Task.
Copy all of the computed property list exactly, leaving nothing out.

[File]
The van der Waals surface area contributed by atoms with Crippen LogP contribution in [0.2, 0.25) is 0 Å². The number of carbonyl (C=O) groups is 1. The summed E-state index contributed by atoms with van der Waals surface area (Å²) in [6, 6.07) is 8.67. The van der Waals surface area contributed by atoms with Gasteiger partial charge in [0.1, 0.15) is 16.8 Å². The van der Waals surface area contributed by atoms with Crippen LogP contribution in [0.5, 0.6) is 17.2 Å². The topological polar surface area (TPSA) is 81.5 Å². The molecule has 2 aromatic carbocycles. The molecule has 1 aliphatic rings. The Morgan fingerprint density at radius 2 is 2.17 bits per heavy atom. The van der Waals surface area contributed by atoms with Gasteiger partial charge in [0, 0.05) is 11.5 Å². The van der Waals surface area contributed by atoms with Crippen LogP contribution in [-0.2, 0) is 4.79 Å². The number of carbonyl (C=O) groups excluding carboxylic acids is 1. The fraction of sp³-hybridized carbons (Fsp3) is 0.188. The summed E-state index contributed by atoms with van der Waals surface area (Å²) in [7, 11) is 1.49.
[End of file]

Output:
The van der Waals surface area contributed by atoms with Crippen LogP contribution in [0.2, 0.25) is 0 Å². The number of carbonyl (C=O) groups is 1. The summed E-state index contributed by atoms with van der Waals surface area (Å²) in [6, 6.07) is 8.67. The van der Waals surface area contributed by atoms with Gasteiger partial charge in [0.1, 0.15) is 16.8 Å². The van der Waals surface area contributed by atoms with Crippen LogP contribution in [0.5, 0.6) is 17.2 Å². The topological polar surface area (TPSA) is 81.5 Å². The molecule has 2 aromatic carbocycles. The molecule has 1 aliphatic rings. The Morgan fingerprint density at radius 2 is 2.17 bits per heavy atom. The van der Waals surface area contributed by atoms with Gasteiger partial charge in [0, 0.05) is 11.5 Å². The van der Waals surface area contributed by atoms with Crippen LogP contribution in [-0.2, 0) is 4.79 Å². The number of carbonyl (C=O) groups excluding carboxylic acids is 1. The fraction of sp³-hybridized carbons (Fsp3) is 0.188. The summed E-state index contributed by atoms with van der Waals surface area (Å²) in [7, 11) is 1.49.